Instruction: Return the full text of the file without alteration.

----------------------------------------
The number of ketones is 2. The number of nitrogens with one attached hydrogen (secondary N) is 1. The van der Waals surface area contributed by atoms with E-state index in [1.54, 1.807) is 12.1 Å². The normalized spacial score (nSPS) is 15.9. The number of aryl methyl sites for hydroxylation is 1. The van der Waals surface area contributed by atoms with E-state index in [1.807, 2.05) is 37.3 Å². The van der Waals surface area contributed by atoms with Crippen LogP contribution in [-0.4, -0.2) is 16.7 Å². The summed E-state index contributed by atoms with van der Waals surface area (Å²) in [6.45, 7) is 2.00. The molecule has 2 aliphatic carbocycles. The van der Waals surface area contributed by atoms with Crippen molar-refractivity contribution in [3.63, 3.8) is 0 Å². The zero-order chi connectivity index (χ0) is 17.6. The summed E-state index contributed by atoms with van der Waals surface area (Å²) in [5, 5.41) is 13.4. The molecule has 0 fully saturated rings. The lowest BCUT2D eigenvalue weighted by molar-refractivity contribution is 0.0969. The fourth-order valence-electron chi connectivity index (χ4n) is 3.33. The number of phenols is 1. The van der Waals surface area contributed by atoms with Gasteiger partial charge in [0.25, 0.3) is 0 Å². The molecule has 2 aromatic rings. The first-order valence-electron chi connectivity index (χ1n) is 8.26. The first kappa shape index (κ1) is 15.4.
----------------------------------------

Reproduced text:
The number of ketones is 2. The number of nitrogens with one attached hydrogen (secondary N) is 1. The van der Waals surface area contributed by atoms with E-state index in [1.54, 1.807) is 12.1 Å². The normalized spacial score (nSPS) is 15.9. The number of aryl methyl sites for hydroxylation is 1. The van der Waals surface area contributed by atoms with E-state index in [1.807, 2.05) is 37.3 Å². The van der Waals surface area contributed by atoms with Crippen LogP contribution in [-0.4, -0.2) is 16.7 Å². The summed E-state index contributed by atoms with van der Waals surface area (Å²) in [6.45, 7) is 2.00. The molecule has 2 aliphatic carbocycles. The van der Waals surface area contributed by atoms with Crippen molar-refractivity contribution in [3.63, 3.8) is 0 Å². The zero-order chi connectivity index (χ0) is 17.6. The summed E-state index contributed by atoms with van der Waals surface area (Å²) in [5, 5.41) is 13.4. The molecule has 0 fully saturated rings. The lowest BCUT2D eigenvalue weighted by molar-refractivity contribution is 0.0969. The fourth-order valence-electron chi connectivity index (χ4n) is 3.33. The number of phenols is 1. The van der Waals surface area contributed by atoms with Gasteiger partial charge in [0.25, 0.3) is 0 Å². The molecule has 2 aromatic rings. The first-order valence-electron chi connectivity index (χ1n) is 8.26. The first kappa shape index (κ1) is 15.4.